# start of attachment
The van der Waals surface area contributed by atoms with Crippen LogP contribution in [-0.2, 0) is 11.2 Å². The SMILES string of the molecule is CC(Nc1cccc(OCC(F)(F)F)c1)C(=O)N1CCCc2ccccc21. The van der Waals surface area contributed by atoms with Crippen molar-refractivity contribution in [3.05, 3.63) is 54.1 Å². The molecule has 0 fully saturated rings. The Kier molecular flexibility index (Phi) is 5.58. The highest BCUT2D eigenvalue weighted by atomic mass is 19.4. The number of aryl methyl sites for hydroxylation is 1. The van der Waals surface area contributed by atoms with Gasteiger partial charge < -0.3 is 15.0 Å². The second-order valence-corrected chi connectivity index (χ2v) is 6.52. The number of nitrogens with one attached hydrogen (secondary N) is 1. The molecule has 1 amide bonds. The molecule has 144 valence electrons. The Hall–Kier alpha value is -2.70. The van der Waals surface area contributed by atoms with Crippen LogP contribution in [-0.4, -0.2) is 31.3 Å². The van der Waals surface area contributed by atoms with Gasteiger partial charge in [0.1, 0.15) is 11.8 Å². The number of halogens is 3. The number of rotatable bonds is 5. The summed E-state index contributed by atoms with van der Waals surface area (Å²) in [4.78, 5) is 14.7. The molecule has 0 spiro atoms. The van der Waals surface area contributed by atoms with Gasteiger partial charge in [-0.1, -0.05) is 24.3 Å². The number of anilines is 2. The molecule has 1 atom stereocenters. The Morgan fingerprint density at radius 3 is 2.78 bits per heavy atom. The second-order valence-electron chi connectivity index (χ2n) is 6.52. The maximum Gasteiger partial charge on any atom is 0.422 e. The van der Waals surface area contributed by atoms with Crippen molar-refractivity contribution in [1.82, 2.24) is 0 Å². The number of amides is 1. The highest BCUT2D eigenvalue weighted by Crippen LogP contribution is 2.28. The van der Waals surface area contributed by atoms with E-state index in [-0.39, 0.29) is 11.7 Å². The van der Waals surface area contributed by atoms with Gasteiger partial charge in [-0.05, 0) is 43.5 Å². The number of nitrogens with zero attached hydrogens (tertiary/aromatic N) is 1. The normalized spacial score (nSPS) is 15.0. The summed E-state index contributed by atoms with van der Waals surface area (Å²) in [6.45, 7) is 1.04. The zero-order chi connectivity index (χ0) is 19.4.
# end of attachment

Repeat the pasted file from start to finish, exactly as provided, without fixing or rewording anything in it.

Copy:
The van der Waals surface area contributed by atoms with Crippen LogP contribution in [-0.2, 0) is 11.2 Å². The SMILES string of the molecule is CC(Nc1cccc(OCC(F)(F)F)c1)C(=O)N1CCCc2ccccc21. The van der Waals surface area contributed by atoms with Crippen molar-refractivity contribution in [3.05, 3.63) is 54.1 Å². The molecule has 0 fully saturated rings. The Kier molecular flexibility index (Phi) is 5.58. The highest BCUT2D eigenvalue weighted by atomic mass is 19.4. The number of aryl methyl sites for hydroxylation is 1. The van der Waals surface area contributed by atoms with Gasteiger partial charge < -0.3 is 15.0 Å². The second-order valence-corrected chi connectivity index (χ2v) is 6.52. The number of nitrogens with one attached hydrogen (secondary N) is 1. The molecule has 1 amide bonds. The molecule has 144 valence electrons. The Hall–Kier alpha value is -2.70. The van der Waals surface area contributed by atoms with Crippen LogP contribution in [-0.4, -0.2) is 31.3 Å². The van der Waals surface area contributed by atoms with Gasteiger partial charge in [0.1, 0.15) is 11.8 Å². The number of halogens is 3. The number of rotatable bonds is 5. The summed E-state index contributed by atoms with van der Waals surface area (Å²) in [4.78, 5) is 14.7. The molecule has 0 spiro atoms. The van der Waals surface area contributed by atoms with Gasteiger partial charge in [-0.1, -0.05) is 24.3 Å². The number of anilines is 2. The molecule has 1 atom stereocenters. The Morgan fingerprint density at radius 3 is 2.78 bits per heavy atom. The second-order valence-electron chi connectivity index (χ2n) is 6.52. The maximum Gasteiger partial charge on any atom is 0.422 e. The van der Waals surface area contributed by atoms with Crippen molar-refractivity contribution in [1.82, 2.24) is 0 Å². The number of amides is 1. The highest BCUT2D eigenvalue weighted by Crippen LogP contribution is 2.28. The van der Waals surface area contributed by atoms with E-state index in [-0.39, 0.29) is 11.7 Å². The van der Waals surface area contributed by atoms with Gasteiger partial charge in [-0.05, 0) is 43.5 Å². The number of nitrogens with zero attached hydrogens (tertiary/aromatic N) is 1. The normalized spacial score (nSPS) is 15.0. The summed E-state index contributed by atoms with van der Waals surface area (Å²) in [6.45, 7) is 1.04. The zero-order chi connectivity index (χ0) is 19.4.